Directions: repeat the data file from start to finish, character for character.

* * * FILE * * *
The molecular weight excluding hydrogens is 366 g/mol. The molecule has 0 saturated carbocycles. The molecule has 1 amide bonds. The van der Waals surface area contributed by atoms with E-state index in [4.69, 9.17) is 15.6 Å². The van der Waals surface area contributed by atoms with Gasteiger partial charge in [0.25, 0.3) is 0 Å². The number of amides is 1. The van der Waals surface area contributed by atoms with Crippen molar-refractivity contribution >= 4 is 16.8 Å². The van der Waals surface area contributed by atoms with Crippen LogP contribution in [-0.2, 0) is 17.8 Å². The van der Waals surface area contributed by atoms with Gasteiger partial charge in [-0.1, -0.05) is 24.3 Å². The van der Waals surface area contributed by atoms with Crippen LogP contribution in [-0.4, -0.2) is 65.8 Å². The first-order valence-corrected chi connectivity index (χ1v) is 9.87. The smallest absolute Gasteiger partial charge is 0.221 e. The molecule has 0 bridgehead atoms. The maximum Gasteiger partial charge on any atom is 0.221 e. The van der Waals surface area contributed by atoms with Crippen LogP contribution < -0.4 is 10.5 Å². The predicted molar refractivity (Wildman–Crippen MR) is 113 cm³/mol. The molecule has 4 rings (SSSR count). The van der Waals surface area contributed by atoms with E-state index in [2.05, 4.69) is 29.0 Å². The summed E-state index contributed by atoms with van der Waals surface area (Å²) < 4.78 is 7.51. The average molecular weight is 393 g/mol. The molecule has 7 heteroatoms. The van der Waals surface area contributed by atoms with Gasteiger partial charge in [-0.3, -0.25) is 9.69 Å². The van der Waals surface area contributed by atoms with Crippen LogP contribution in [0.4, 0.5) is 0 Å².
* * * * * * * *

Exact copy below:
The molecular weight excluding hydrogens is 366 g/mol. The molecule has 0 saturated carbocycles. The molecule has 1 amide bonds. The van der Waals surface area contributed by atoms with E-state index in [4.69, 9.17) is 15.6 Å². The van der Waals surface area contributed by atoms with Gasteiger partial charge in [0.25, 0.3) is 0 Å². The number of amides is 1. The van der Waals surface area contributed by atoms with Crippen molar-refractivity contribution >= 4 is 16.8 Å². The van der Waals surface area contributed by atoms with Crippen LogP contribution in [-0.2, 0) is 17.8 Å². The van der Waals surface area contributed by atoms with Gasteiger partial charge in [-0.1, -0.05) is 24.3 Å². The van der Waals surface area contributed by atoms with Crippen LogP contribution in [-0.4, -0.2) is 65.8 Å². The first-order valence-corrected chi connectivity index (χ1v) is 9.87. The smallest absolute Gasteiger partial charge is 0.221 e. The molecule has 0 bridgehead atoms. The maximum Gasteiger partial charge on any atom is 0.221 e. The van der Waals surface area contributed by atoms with Crippen LogP contribution < -0.4 is 10.5 Å². The predicted molar refractivity (Wildman–Crippen MR) is 113 cm³/mol. The molecule has 4 rings (SSSR count). The van der Waals surface area contributed by atoms with E-state index in [2.05, 4.69) is 29.0 Å². The summed E-state index contributed by atoms with van der Waals surface area (Å²) < 4.78 is 7.51. The average molecular weight is 393 g/mol. The molecule has 7 heteroatoms. The van der Waals surface area contributed by atoms with Gasteiger partial charge in [-0.3, -0.25) is 9.69 Å². The van der Waals surface area contributed by atoms with Crippen LogP contribution in [0.4, 0.5) is 0 Å².